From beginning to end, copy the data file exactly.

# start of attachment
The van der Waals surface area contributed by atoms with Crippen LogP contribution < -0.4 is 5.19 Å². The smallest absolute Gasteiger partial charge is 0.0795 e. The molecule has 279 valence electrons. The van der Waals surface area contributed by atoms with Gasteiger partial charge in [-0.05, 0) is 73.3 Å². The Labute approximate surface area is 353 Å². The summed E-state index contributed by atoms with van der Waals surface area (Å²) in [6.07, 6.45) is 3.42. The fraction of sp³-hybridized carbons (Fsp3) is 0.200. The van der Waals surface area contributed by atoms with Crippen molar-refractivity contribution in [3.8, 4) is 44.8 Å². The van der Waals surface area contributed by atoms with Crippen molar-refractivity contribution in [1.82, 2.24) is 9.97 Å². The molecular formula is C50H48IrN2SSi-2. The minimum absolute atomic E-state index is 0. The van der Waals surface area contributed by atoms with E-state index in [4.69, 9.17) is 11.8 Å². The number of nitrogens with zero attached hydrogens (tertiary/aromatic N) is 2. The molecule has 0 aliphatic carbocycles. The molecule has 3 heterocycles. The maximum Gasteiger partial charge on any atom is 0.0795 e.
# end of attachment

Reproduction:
The van der Waals surface area contributed by atoms with Crippen LogP contribution < -0.4 is 5.19 Å². The smallest absolute Gasteiger partial charge is 0.0795 e. The molecule has 279 valence electrons. The van der Waals surface area contributed by atoms with Gasteiger partial charge in [-0.05, 0) is 73.3 Å². The Labute approximate surface area is 353 Å². The summed E-state index contributed by atoms with van der Waals surface area (Å²) in [6.07, 6.45) is 3.42. The fraction of sp³-hybridized carbons (Fsp3) is 0.200. The van der Waals surface area contributed by atoms with Crippen molar-refractivity contribution in [3.8, 4) is 44.8 Å². The van der Waals surface area contributed by atoms with Crippen molar-refractivity contribution in [1.82, 2.24) is 9.97 Å². The molecular formula is C50H48IrN2SSi-2. The minimum absolute atomic E-state index is 0. The van der Waals surface area contributed by atoms with E-state index in [4.69, 9.17) is 11.8 Å². The number of nitrogens with zero attached hydrogens (tertiary/aromatic N) is 2. The molecule has 0 aliphatic carbocycles. The molecule has 3 heterocycles. The maximum Gasteiger partial charge on any atom is 0.0795 e.